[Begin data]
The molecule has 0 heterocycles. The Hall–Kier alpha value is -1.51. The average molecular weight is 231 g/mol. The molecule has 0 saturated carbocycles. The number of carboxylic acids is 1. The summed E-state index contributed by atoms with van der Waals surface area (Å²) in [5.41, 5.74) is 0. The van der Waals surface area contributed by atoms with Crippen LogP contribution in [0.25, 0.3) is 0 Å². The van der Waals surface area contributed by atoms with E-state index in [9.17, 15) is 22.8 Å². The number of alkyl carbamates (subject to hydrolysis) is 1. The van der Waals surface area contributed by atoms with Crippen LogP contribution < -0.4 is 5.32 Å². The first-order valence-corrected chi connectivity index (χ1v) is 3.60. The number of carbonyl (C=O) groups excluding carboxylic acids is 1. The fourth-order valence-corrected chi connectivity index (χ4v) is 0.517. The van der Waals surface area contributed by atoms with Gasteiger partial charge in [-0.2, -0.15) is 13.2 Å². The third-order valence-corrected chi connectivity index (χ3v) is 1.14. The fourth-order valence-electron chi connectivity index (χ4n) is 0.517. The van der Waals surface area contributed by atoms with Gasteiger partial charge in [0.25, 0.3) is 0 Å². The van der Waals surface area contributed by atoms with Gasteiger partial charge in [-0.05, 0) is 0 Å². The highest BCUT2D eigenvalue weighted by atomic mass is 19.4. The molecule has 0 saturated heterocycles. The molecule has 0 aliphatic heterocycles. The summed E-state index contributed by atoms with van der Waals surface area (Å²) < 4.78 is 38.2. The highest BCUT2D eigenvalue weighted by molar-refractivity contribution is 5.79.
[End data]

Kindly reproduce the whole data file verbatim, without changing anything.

The molecule has 0 heterocycles. The Hall–Kier alpha value is -1.51. The average molecular weight is 231 g/mol. The molecule has 0 saturated carbocycles. The number of carboxylic acids is 1. The summed E-state index contributed by atoms with van der Waals surface area (Å²) in [5.41, 5.74) is 0. The van der Waals surface area contributed by atoms with Crippen LogP contribution in [0.25, 0.3) is 0 Å². The van der Waals surface area contributed by atoms with E-state index in [9.17, 15) is 22.8 Å². The number of alkyl carbamates (subject to hydrolysis) is 1. The van der Waals surface area contributed by atoms with Crippen LogP contribution < -0.4 is 5.32 Å². The first-order valence-corrected chi connectivity index (χ1v) is 3.60. The number of carbonyl (C=O) groups excluding carboxylic acids is 1. The fourth-order valence-corrected chi connectivity index (χ4v) is 0.517. The van der Waals surface area contributed by atoms with Gasteiger partial charge in [-0.2, -0.15) is 13.2 Å². The third-order valence-corrected chi connectivity index (χ3v) is 1.14. The fourth-order valence-electron chi connectivity index (χ4n) is 0.517. The van der Waals surface area contributed by atoms with Gasteiger partial charge in [0.25, 0.3) is 0 Å². The van der Waals surface area contributed by atoms with Gasteiger partial charge in [-0.05, 0) is 0 Å². The highest BCUT2D eigenvalue weighted by atomic mass is 19.4. The molecule has 0 saturated heterocycles. The molecule has 0 aliphatic heterocycles. The summed E-state index contributed by atoms with van der Waals surface area (Å²) < 4.78 is 38.2. The highest BCUT2D eigenvalue weighted by molar-refractivity contribution is 5.79.